BILLY AND BLAZE, 1936.

BILLY AND BLAZE, 1936.

Shortly before or after the publication of the first Billy and Blaze book, CWA was living full-time in Mason, NH, first alone in a studio he had had built just down the road from the house where Madeleine lived with her young son, Charles Emil. The two married in 1944 and their collaboration as artist and writer continued until Madeleine’s death from mitral stenosis, a condition caused by the narrowing of the mitral valve of the heart. During the last days of her life, CWA wrote her a poem each morning that he would take up to Madeleine with her breakfast. These became known as the “Orange Juice poems,” according to his stepson, Charles Emil Ruckstuhl. There are forty-one of them, the last being written on the day Madeleine died.

Another early collaboration between CWA and Madeleine Paltenghi was Honey On A Raft.

Another early collaboration between CWA and Madeleine Paltenghi was Honey On A Raft.

 

Silverpoint featured poems by Madeleine and silverpoint drawings by CWA.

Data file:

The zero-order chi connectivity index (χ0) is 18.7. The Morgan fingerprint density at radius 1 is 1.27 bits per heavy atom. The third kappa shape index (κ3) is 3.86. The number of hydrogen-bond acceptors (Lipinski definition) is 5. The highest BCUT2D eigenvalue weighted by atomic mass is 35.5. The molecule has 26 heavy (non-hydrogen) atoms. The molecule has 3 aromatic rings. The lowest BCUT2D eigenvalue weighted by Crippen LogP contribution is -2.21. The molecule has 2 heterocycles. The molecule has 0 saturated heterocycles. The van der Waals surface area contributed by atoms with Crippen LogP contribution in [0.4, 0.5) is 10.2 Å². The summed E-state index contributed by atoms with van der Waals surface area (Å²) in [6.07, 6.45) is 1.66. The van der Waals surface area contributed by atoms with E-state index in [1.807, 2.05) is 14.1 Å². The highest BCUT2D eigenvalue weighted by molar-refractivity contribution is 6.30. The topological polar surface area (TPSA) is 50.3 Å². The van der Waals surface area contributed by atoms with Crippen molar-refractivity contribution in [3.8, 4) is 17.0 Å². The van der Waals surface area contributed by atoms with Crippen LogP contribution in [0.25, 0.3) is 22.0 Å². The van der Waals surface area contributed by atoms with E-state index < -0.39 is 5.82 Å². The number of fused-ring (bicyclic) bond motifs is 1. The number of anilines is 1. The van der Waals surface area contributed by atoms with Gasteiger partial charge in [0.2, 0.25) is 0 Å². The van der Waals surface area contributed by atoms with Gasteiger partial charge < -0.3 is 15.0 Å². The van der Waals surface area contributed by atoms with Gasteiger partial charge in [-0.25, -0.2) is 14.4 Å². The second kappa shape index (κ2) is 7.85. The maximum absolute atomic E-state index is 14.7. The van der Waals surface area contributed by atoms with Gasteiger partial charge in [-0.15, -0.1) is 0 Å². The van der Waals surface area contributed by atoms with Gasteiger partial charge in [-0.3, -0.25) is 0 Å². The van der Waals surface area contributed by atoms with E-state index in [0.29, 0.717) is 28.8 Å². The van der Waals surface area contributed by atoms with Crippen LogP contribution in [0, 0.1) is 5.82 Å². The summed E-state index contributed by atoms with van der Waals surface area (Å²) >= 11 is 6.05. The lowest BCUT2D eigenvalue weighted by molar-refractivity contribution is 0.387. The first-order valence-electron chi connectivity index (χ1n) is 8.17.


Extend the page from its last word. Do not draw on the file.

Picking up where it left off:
Silverpoint featured poems by Madeleine and silverpoint drawings by CWA.

Madeleine was not only CWA’s partner and best friend, she also shared with her husband a love of horses. During their marriage, the couple owned a number of horses: Peter, Wise Bug, Suzie, Howdy and Bobcat. The latter, a beautiful chestnut, became the subject of one of CWA’s books, published in 1965. Two later books, A Pony For Linda and Linda and The Indians were created for his granddaughter, Linda Ruckstahl.

 

Bobcat, published in 1965, was about one of CWA's horses.

Bobcat, published in 1965, was about one of CWA’s horses. It seems clear that he and the chestnut shared a deep bond.

 

Illustration from A Pony For Linda, written for CWA's granddaughter

Illustration from A Pony For Linda, written for CWA’s granddaughter and published in 1951.